Please help me on this

    • Jason Brownlee January 4, 2017 at 8:52 am #

      What is the error exactly? What is the complaint that Weka is making?

  8. Esan January 3, 2017 at 10:54 pm #

    Hello,
    Please should train dataset and test dataset be of the same format. If yes why then is my weka complain of incompatible test data set. Also is it the test data that we are converting back to plain test?

    • Jason Brownlee January 4, 2017 at 8:54 am #

      Yes, the train and test must be the same format, with the same number of columns.

      You may not know the predicted outcome, in which case you can use a ‘?’ value.

  9. bayo January 7, 2017 at 5:36 pm #

    Thanks. I really appreciate your efforts, you teaching was superb

  10. Lujain January 7, 2017 at 7:26 pm #

    Thanks for the tutorial. I have a question, why the number of instances is unknown? and how can I evaluate the accuracy of the prediction? I mean I need to see the number of correctly classified instances and so on…

    • Jason Brownlee January 8, 2017 at 5:21 am #

      This tutorial was about making prediction in new data.

      If you have data for which you already know the expected output, you can make predictions on it by selecting it as an external test dataset in Weka.

  11. Iqra Ameer January 8, 2017 at 12:05 pm #

    Hi,
    I need to train model on separate genre(blogs data) and test on another genre(hotel reviews). I trained a model by 1. appling StringToWordVector filter(change some settings of filter) 2. attribute selection 3. applied classify Logistic with option “use training set” 4. saved the model. Now I am confused about testing file, should I need to apply all these steps till 3 on test file also? by doing this my train and test file attributes are different but the same format.
    Should my training file attribute and test file attribute exactly the same(same to same)? If yes then can I copy the attributes from training file(top to @data) and paste in my test file, is it correct?
    If train and test file attributes can be different then there is an error “Data used to train model and test set are not compatible. Would you like to automatically wrap the classifier in “InputMappedClassifier”, what does it mean? if choose Yes what will it do.
    Sorry sir, I have many questions. I explored a lot still confused. It will be great help.
    Thank you

  12. Mike March 4, 2017 at 4:15 am #

    Hi,

    I have built a logistic regression model in Weka and want to be able to identify what the predictions were for each specific data point. The output I currently have does not allow me to match the predictions to the individual instances.

    Thanks,
    Mike

    • Jason Brownlee March 6, 2017 at 10:52 am #

      Hi Mike,

      The order of the predictions should match the order of the data in your input file used to make predictions.

  13. Bellz May 2, 2017 at 2:03 am #

    Awesome article! Very simple and right to the point!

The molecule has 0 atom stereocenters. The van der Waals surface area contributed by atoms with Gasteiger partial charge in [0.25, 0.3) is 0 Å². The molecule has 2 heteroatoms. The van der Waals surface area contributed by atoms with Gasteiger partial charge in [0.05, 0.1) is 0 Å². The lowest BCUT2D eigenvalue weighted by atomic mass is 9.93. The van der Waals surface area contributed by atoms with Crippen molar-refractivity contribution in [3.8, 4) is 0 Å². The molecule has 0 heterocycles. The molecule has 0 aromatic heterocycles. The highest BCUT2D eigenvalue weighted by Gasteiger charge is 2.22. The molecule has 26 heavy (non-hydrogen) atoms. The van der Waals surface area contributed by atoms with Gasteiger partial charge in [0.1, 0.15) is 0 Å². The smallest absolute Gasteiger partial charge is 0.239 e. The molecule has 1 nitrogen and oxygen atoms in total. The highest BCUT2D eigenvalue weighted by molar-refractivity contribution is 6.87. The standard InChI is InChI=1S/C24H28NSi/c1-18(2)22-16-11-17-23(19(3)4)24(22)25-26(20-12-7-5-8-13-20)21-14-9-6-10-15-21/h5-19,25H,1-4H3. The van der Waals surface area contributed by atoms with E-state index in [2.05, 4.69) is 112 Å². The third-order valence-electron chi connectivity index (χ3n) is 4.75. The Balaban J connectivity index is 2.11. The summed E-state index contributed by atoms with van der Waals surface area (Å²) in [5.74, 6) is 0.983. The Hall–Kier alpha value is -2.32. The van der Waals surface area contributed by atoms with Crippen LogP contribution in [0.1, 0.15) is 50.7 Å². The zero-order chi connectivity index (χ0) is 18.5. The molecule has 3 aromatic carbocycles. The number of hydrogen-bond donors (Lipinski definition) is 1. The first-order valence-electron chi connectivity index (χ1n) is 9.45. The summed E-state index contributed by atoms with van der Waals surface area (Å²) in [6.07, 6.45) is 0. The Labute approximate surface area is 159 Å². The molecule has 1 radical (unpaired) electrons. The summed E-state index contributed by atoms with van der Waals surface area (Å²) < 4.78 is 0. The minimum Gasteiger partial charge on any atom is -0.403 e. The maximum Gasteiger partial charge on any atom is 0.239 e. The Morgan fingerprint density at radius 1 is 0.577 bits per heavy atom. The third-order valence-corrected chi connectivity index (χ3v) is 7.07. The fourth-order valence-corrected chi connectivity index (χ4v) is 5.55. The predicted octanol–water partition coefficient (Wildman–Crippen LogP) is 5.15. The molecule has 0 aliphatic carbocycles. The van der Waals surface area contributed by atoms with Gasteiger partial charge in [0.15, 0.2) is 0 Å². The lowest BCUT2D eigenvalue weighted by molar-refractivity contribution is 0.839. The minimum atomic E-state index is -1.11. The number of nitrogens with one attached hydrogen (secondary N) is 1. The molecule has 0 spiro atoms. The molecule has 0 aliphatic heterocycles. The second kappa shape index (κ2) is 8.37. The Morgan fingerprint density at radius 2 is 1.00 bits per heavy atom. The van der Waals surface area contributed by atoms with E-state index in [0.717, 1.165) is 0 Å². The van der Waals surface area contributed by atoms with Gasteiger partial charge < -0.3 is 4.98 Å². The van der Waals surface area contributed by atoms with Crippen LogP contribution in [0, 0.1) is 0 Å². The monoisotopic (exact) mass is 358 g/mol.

14. Kanika Sood May 11, 2017 at 5:47 pm #

    Hi Jason
    Great article. I followed the steps you suggested and I am applying Random Forest classifier. I have the same set of attributes for the training and test set. However in the stage where I predict for unknown data, it ignores all the instances. Below is the message I get in the classifier output:
    === Summary ===

    Total Number of Instances 0
    Ignored Class Unknown Instances 72

    === Confusion Matrix ===

    a b <– classified as
    0 0 | a = good
    0 0 | b = bad

    Can you please suggest what am I doing wrong?

    • Jason Brownlee May 12, 2017 at 7:36 am #

      Perhaps the test set data is corrupt or not loading correctly?

    • ifrah raoof February 25, 2018 at 3:48 pm #

      kanika sood …can you help me …i m stuck with the same error ???

  15. Kanika Sood May 11, 2017 at 6:54 pm #

    I got the answer to my earlier question. Here is the questions I have now: Random Forest, BayesNet always predicts only one class for all instances.

  16. Billy Rogers May 20, 2017 at 12:38 am #

    Elegant, simple, exercise.

  17. Kittikorn June 27, 2017 at 1:33 am #

    My apology if there was someone asked this question already but i couldn’t find here.

    When I used my model to predict new data, the result in output file showed only 101 items/instances. May I ask how to make the model to predict all records (about 5000 records)?

    • Jason Brownlee June 27, 2017 at 8:32 am #

      There is no limit, pass all inputs to model.predict(X) to get predictions.

  18. Angel Gallardo August 2, 2017 at 2:03 am #

    Hi Jason thanks for the post! Is there a way to get the top 3 predictions?

    • Jason Brownlee August 2, 2017 at 7:55 am #

      What do you mean exactly “top 3 predictions”?

  19. Denis August 22, 2017 at 2:32 am #

    First of all, thank you for making me discovering this Weka. I am one of the many that after a tutorial, after a confusion matrix, I was saying”great!, now what?” 🙂

    I just ended a very long course on Data Science and Python on Udemy… is it too daring from me thinking that Weka can substitute python? (at least for simple tasks?)

  20. sam August 22, 2017 at 9:07 pm #

    this blog is really helpful, can you please suggest me how can I make UI application on the top of the model using Python where users can put the data manually and it will give the result like positive or negative